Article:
The 2000 United States presidential election in New Hampshire took place on Election Day on November 7, 2000 as part of the 2000 United States presidential election. The two major candidates were Texas Governor George W. Bush of the Republican Party and sitting Vice President Al Gore of the Democratic Party. When all votes were tallied, Bush was declared the winner with a plurality of the vote over Gore, receiving 48% of the vote to Gore's 47%, while Green Party candidate Ralph Nader received almost 4% of the vote in the state. Bush went on to win the election nationwide. As of the 2016 presidential election, this is the last time that the Republican nominee carried New Hampshire. It also marked the last time that a Republican won any electoral votes in New England, until Donald Trump won Maine's 2nd congressional district in 2016.
In 2000, New Hampshire was considered a swing state. While it had voted for Republican presidents Ronald Reagan and George H.W. Bush in the 1980s, Democrat Bill Clinton won the state twice in the 1990s, and polling indicated that the state would be a toss-up in 2000. New Hampshire would play a pivotal role in the outcome of the 2000 Presidential Election.
George W. Bush defeated Al Gore in New Hampshire, by a narrow 7,211 votes, in the midst of one of the closest elections in US history. Had Gore won the state, New Hampshire's electoral college votes would have swung the national election in his favor.
The 2000 election was the most recent time (and so far only time as of 2019, since 1988) that a Republican presidential candidate won New Hampshire or any state in New England, though Donald Trump did win an electoral vote from Maine in 2016. New Hampshire would narrowly vote for Democrats John Kerry in 2004 and Barack Obama in 2008 and 2012 by increasingly larger margins. However, Hillary Clinton would reverse this trend, only carrying the state with a razor-thin margin over Republican Donald Trump in 2016.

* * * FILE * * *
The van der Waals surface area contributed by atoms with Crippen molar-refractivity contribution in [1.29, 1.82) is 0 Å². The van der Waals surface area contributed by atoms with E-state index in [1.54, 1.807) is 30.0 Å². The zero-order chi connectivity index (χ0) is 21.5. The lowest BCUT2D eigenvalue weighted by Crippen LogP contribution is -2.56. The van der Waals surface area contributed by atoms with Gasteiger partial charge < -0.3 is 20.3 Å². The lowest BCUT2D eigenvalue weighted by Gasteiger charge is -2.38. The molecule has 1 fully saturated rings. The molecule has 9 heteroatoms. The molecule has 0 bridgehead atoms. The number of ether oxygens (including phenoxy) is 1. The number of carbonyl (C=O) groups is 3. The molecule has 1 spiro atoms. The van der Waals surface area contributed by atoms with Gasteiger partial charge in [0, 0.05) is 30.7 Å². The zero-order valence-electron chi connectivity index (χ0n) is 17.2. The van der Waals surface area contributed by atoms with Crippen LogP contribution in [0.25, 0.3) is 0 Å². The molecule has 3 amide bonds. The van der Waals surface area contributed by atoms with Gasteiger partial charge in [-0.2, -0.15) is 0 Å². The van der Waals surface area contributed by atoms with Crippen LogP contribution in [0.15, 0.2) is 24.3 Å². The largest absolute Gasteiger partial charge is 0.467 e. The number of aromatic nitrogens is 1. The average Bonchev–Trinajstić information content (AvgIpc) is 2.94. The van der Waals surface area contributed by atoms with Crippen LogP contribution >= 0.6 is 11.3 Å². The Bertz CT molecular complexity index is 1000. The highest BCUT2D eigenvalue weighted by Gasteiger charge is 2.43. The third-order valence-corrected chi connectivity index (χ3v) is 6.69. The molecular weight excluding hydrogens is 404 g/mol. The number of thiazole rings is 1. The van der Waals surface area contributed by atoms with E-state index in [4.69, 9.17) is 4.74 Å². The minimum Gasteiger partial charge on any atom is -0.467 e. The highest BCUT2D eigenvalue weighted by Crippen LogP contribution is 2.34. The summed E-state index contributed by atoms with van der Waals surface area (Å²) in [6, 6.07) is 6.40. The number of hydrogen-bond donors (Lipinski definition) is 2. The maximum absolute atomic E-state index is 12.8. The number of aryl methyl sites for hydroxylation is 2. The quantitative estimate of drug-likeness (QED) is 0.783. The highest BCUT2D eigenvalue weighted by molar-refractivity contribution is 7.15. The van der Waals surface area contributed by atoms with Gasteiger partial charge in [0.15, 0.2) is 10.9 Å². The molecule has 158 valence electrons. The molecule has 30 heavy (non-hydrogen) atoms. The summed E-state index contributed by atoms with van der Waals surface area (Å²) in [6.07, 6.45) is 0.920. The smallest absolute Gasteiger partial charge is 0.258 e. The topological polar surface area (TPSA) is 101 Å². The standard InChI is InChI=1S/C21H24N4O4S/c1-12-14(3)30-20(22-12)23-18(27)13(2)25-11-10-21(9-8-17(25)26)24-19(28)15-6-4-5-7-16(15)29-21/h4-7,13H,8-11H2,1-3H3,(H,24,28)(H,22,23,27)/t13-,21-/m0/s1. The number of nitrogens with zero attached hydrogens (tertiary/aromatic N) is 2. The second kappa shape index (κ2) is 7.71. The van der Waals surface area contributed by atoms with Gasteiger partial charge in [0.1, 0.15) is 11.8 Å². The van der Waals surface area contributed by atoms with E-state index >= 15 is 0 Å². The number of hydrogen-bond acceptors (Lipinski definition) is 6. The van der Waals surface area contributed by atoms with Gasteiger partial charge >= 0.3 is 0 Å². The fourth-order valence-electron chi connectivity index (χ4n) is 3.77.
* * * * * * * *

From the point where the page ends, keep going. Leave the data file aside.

|2000 United States presidential election in New Hampshire|
|Party||Candidate||Running mate||Votes||Percentage||Electoral votes|
|Republican||George Bush||Dick Cheney||273,559||48.07%||4|
|Democratic||Al Gore||Joe Lieberman||266,348||46.80%||0|
|Green||Ralph Nader||Winona LaDuke||22,198||3.70%||0|
|Libertarian||Harry Browne||Art Olivier||2,757||0.48%||0|
|Reform||Pat Buchanan||Ezola Foster||2,615||0.46%||0|
|Voter turnout (Voting age/Registered)||61%/67%|
By congressional district
Bush and Gore both won a congressional district.
|1st||49%||46%||John E. Sununu|
Although voters select or write in their preferred candidate on a ballot, voters in New Hampshire, as in all 50 states and the District of Columbia, technically cast their ballots for electors: representatives to the Electoral College. Since New Hampshire is represented by two congressional districts and two senators, it is allocated four electoral votes. All candidates who appear on the ballot or qualify to receive write-in votes must submit a list of four electors, who pledge to vote for their candidate and his or her running mate. Whichever candidate wins the majority of votes in the state is awarded all four electoral votes. Their chosen electors then vote for president and vice president. Although electors are pledged to their candidate and running mate, they are not obligated to vote for them. An elector who votes for someone other than his or her candidate is known as a faithless elector.
The electors of each state and the District of Columbia met on December 18, 2000 to cast their votes for president and vice president. The Electoral College itself never meets as one body. Instead the electors from each state and the District of Columbia met in their respective capitols.
The following were the members of the Electoral College from the state. All were pledged to and voted for George W. Bush and Dick Cheney:
- Stephen Duprey
- Wayne MacDonald
- Augusta Petrone
- Irusha Peiris
- "Archived copy". Archived from the original on 2012-02-12. Retrieved 2009-10-31.CS1 maint: archived copy as title (link)